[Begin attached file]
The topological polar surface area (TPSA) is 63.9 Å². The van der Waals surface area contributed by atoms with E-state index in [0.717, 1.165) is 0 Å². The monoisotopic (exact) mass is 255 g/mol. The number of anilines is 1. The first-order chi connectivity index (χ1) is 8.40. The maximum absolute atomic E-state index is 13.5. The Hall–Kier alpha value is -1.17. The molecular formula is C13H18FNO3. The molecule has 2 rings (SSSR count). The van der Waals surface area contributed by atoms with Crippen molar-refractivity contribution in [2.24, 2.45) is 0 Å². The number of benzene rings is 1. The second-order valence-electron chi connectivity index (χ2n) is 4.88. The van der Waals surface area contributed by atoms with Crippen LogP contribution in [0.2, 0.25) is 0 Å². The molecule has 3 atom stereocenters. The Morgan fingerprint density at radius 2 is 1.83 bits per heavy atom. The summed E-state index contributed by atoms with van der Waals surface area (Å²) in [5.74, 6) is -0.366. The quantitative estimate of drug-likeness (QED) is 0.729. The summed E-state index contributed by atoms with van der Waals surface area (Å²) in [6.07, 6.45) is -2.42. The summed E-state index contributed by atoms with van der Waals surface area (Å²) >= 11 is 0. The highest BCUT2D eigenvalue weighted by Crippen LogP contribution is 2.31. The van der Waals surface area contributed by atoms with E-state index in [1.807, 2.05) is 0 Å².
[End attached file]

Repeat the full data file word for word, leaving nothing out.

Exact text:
The topological polar surface area (TPSA) is 63.9 Å². The van der Waals surface area contributed by atoms with E-state index in [0.717, 1.165) is 0 Å². The monoisotopic (exact) mass is 255 g/mol. The number of anilines is 1. The first-order chi connectivity index (χ1) is 8.40. The maximum absolute atomic E-state index is 13.5. The Hall–Kier alpha value is -1.17. The molecular formula is C13H18FNO3. The molecule has 2 rings (SSSR count). The van der Waals surface area contributed by atoms with Crippen molar-refractivity contribution in [2.24, 2.45) is 0 Å². The number of benzene rings is 1. The second-order valence-electron chi connectivity index (χ2n) is 4.88. The van der Waals surface area contributed by atoms with Crippen LogP contribution in [0.2, 0.25) is 0 Å². The molecule has 3 atom stereocenters. The Morgan fingerprint density at radius 2 is 1.83 bits per heavy atom. The summed E-state index contributed by atoms with van der Waals surface area (Å²) in [5.74, 6) is -0.366. The quantitative estimate of drug-likeness (QED) is 0.729. The summed E-state index contributed by atoms with van der Waals surface area (Å²) in [6.07, 6.45) is -2.42. The summed E-state index contributed by atoms with van der Waals surface area (Å²) >= 11 is 0. The highest BCUT2D eigenvalue weighted by Crippen LogP contribution is 2.31. The van der Waals surface area contributed by atoms with E-state index in [1.807, 2.05) is 0 Å².